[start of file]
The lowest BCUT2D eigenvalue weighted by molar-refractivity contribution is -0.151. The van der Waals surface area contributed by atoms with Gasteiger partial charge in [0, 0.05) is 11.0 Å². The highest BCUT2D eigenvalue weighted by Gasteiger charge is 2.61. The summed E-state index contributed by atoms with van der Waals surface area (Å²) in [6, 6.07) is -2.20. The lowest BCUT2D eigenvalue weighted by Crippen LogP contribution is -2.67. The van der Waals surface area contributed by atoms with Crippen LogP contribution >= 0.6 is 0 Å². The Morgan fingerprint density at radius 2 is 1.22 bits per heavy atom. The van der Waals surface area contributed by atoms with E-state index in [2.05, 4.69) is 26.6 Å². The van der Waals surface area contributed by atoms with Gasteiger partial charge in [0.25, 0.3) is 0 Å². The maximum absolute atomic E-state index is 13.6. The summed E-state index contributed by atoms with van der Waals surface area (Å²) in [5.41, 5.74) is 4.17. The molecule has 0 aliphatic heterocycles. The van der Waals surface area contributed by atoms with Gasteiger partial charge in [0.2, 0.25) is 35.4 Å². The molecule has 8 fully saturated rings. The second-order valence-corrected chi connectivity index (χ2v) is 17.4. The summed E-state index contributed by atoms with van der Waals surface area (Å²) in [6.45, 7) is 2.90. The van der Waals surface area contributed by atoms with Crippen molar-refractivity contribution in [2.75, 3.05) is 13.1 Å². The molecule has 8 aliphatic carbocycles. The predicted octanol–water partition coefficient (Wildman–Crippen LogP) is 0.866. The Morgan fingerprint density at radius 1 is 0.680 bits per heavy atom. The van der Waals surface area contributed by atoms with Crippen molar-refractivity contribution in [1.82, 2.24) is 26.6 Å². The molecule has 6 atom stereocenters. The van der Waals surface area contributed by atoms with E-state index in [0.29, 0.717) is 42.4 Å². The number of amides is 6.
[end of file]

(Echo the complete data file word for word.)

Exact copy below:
The lowest BCUT2D eigenvalue weighted by molar-refractivity contribution is -0.151. The van der Waals surface area contributed by atoms with Gasteiger partial charge in [0, 0.05) is 11.0 Å². The highest BCUT2D eigenvalue weighted by Gasteiger charge is 2.61. The summed E-state index contributed by atoms with van der Waals surface area (Å²) in [6, 6.07) is -2.20. The lowest BCUT2D eigenvalue weighted by Crippen LogP contribution is -2.67. The van der Waals surface area contributed by atoms with Crippen LogP contribution >= 0.6 is 0 Å². The Morgan fingerprint density at radius 2 is 1.22 bits per heavy atom. The van der Waals surface area contributed by atoms with E-state index in [2.05, 4.69) is 26.6 Å². The van der Waals surface area contributed by atoms with Gasteiger partial charge in [0.25, 0.3) is 0 Å². The maximum absolute atomic E-state index is 13.6. The summed E-state index contributed by atoms with van der Waals surface area (Å²) in [5.41, 5.74) is 4.17. The molecule has 0 aliphatic heterocycles. The van der Waals surface area contributed by atoms with Gasteiger partial charge in [0.2, 0.25) is 35.4 Å². The molecule has 8 fully saturated rings. The second-order valence-corrected chi connectivity index (χ2v) is 17.4. The summed E-state index contributed by atoms with van der Waals surface area (Å²) in [6.45, 7) is 2.90. The van der Waals surface area contributed by atoms with Crippen molar-refractivity contribution in [2.75, 3.05) is 13.1 Å². The molecule has 8 aliphatic carbocycles. The predicted octanol–water partition coefficient (Wildman–Crippen LogP) is 0.866. The Morgan fingerprint density at radius 1 is 0.680 bits per heavy atom. The van der Waals surface area contributed by atoms with Crippen molar-refractivity contribution in [1.82, 2.24) is 26.6 Å². The molecule has 6 atom stereocenters. The van der Waals surface area contributed by atoms with E-state index in [0.29, 0.717) is 42.4 Å². The number of amides is 6.